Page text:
Mushrooms are nutritious, but they can be an acquired taste. Your kids might even think mushrooms are strange because they look weird and have a slimy texture. If you want to get picky eaters to try mushrooms, make delicious mushroom broth to reap all of the health benefits offered by these unique superfoods.
The health benefits of mushroom broth
Mushroom broth is a nutrient-rich and comforting dish that has various medicinal properties. Depending on the fungi that you use, mushroom broth can boost gut health and can strengthen your immune system.
Mushroom broth has a nutty umami (savory) flavor and it can be served as a delicious hot or cold drink. The broth can also be used as stock when cooking grains or making soup.
In Asian countries, mushrooms are used in traditional medicine to address different health conditions. Several studies also tried to understand the immunological and anticancer properties of some types of mushrooms.
Some holistic nutritionists suggest that mushrooms have other potential health benefits, such as lowering cholesterol and protecting the liver. Certain mushrooms also have antidiabetic, antihypertensive, and antiviral properties.
Mushrooms are fat- and cholesterol-free. They are also a good meat alternative because they’re low-calorie and low-sodium.
Nutritious mushrooms contain antioxidants that protect your body from harmful free radicals. The latter is linked to health problems like cancer and heart disease. Aside from preventing damage due to aging, antioxidants also boost your immune system.
Some mushrooms, such as chaga, reishi, and shiitake, have highly concentrated medicinal properties.
- Chaga mushrooms are rich in antioxidants.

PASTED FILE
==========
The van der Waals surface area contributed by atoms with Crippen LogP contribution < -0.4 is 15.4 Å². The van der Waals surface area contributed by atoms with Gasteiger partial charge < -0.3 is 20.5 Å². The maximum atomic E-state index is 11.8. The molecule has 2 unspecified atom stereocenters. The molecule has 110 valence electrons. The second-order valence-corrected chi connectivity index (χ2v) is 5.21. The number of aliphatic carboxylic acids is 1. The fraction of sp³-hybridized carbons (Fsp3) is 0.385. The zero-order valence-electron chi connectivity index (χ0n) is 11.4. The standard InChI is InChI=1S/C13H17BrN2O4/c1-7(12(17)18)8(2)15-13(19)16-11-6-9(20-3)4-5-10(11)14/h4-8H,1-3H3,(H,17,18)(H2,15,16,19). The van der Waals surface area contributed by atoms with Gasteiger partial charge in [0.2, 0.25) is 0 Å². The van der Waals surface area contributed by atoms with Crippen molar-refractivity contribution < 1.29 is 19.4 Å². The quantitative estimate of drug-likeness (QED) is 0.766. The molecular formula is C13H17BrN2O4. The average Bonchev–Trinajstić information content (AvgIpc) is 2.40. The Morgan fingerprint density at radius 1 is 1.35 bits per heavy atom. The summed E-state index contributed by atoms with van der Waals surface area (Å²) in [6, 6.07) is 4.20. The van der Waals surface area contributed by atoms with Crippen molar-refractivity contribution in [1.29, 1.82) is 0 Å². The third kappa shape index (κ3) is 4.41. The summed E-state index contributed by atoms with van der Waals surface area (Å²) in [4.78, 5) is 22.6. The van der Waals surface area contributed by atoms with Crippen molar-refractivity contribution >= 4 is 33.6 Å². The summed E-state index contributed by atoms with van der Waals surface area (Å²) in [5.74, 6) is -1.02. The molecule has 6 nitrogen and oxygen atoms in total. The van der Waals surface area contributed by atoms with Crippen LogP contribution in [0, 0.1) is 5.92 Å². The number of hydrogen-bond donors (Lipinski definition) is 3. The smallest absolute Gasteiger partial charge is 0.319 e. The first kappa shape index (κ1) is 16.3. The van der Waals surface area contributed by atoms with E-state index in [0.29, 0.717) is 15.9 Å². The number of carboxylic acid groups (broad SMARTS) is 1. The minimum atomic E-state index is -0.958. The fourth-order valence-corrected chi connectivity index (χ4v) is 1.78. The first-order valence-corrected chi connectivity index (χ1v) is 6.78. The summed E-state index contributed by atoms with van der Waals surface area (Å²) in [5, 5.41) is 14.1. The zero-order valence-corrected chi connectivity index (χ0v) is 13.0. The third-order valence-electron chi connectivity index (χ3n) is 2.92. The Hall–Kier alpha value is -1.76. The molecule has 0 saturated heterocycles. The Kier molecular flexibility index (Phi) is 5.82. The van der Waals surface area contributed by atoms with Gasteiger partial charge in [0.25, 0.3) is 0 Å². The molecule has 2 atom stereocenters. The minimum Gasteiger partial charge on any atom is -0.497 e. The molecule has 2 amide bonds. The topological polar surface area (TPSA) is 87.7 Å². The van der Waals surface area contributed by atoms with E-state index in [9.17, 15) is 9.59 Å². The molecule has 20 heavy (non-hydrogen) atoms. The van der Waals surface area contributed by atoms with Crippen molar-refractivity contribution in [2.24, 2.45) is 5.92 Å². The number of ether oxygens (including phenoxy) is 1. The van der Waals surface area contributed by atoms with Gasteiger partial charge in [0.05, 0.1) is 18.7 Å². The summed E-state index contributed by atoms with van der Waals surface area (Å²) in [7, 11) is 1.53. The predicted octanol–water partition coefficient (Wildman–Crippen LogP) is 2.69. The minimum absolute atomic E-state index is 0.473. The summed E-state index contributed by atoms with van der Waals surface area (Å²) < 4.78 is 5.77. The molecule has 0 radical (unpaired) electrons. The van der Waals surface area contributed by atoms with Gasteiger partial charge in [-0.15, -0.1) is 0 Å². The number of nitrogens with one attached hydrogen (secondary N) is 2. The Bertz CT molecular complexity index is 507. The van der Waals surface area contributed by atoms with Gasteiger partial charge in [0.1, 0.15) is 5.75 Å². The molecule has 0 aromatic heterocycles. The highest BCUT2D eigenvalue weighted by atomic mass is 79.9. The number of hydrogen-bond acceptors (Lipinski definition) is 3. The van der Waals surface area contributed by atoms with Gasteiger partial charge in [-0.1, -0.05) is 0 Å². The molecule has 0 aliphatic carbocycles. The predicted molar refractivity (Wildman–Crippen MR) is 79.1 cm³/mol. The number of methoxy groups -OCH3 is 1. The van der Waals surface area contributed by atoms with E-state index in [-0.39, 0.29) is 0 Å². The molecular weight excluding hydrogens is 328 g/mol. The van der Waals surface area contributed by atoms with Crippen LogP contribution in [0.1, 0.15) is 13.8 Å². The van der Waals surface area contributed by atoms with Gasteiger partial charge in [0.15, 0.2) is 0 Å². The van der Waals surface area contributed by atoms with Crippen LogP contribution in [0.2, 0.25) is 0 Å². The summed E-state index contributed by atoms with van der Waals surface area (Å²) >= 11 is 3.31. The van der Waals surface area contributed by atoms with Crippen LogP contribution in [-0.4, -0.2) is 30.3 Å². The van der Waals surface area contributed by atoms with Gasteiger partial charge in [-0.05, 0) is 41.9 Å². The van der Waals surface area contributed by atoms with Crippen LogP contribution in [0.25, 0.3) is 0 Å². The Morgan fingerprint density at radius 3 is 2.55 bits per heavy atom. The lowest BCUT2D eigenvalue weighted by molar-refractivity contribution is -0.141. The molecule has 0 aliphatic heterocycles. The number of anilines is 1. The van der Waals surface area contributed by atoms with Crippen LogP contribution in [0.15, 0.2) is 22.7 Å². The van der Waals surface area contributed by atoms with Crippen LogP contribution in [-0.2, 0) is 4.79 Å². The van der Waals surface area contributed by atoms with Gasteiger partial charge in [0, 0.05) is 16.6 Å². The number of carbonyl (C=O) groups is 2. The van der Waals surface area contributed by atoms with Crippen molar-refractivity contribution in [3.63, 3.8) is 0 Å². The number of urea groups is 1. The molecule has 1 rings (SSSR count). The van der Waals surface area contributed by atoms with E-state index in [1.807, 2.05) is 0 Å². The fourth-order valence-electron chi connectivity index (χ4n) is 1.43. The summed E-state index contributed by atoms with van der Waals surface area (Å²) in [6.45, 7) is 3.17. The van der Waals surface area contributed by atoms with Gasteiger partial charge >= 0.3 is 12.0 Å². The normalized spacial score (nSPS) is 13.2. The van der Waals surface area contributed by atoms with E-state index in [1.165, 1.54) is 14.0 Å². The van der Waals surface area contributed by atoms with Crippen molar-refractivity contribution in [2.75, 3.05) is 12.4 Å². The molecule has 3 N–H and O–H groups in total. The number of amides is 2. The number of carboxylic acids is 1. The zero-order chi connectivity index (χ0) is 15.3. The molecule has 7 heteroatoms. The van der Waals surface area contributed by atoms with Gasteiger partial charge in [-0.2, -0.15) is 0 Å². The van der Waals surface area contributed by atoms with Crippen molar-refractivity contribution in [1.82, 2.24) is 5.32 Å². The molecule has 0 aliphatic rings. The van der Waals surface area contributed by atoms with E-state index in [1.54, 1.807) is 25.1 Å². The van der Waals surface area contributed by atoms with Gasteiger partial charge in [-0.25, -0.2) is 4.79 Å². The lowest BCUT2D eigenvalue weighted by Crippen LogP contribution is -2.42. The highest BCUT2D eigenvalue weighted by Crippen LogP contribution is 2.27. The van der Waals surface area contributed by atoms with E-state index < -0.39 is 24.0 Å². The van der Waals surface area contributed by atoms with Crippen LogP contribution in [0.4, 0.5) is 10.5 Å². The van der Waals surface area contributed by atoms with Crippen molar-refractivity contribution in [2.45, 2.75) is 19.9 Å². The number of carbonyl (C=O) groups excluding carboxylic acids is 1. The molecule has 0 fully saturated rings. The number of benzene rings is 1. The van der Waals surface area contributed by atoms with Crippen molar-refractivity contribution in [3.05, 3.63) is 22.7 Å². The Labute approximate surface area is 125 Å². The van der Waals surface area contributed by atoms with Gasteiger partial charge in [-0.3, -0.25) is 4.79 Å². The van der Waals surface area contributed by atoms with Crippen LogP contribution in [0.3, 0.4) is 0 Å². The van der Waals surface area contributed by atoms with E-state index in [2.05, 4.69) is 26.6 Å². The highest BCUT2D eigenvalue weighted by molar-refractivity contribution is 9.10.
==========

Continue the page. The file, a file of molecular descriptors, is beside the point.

- Reishi mushrooms improve your immunity.
- Shiitake mushrooms possess antiviral properties.
Don’t worry if you can’t find fresh mushrooms. Edible fungi can be purchased in dried forms, either whole or powdered, in health food stores. Try cooking with different types of mushrooms to enjoy their various medicinal properties. (Related: Shiitake mushrooms are a powerful medicinal superfood.)
Other types of mushrooms sold in grocery stores, such as button, cremini, portobello, and oyster mushrooms, aren’t considered medicinal. However, these edible fungi still offer many health benefits and they are rich in vitamins and minerals.
Tips for buying and storing mushrooms
Here are some things to keep in mind when buying mushrooms.
- Choose mushrooms that are firm.
- Don’t buy mushrooms that are moist to the touch and moldy.
- Mushrooms can be stored in a paper bag inside your fridge for at least five days.
- Gently brush the dirt off mushrooms then rinse them lightly before you prepare them.
Recipe for mushroom broth
When making mushroom broth, feel free to add or substitute ingredients to make your own flavorful stock. Save mushroom stems from portobello and cremini mushrooms to use for the broth. If you don’t have the budget for fresh shiitake mushrooms, you can substitute with dried mushrooms.
This recipe for mushroom broth makes eight cups.
- 8 cups water
- 4 large slices of reishi mushroom
- 8 to 10 shiitake mushrooms
- 1/2 cup dried chaga mushrooms
- 1 small onion
- 1 cup carrots (roughly chopped)
- 1 cup celery with tops (roughly chopped)
- 2 tablespoons (tbsp) apple cider vinegar
- 1 tbsp sea salt (add more to taste)
- 2 tbsp red or white miso paste
- 2-inch piece fresh ginger (roughly chopped)
- Place all of the ingredients in a slow cooker and set on low.
- Let the mixture cook for three hours. Stir the broth once every hour.
- Use a sieve to strain the mixture and set the broth. Let it cool before refrigerating it.
- Discard everything except for the shiitake mushrooms. Use the mushrooms for other savory dishes.
Use mushrooms as a savory meat alternative or prepare mushroom soup to make a nutritious and delicious broth for soups and stews.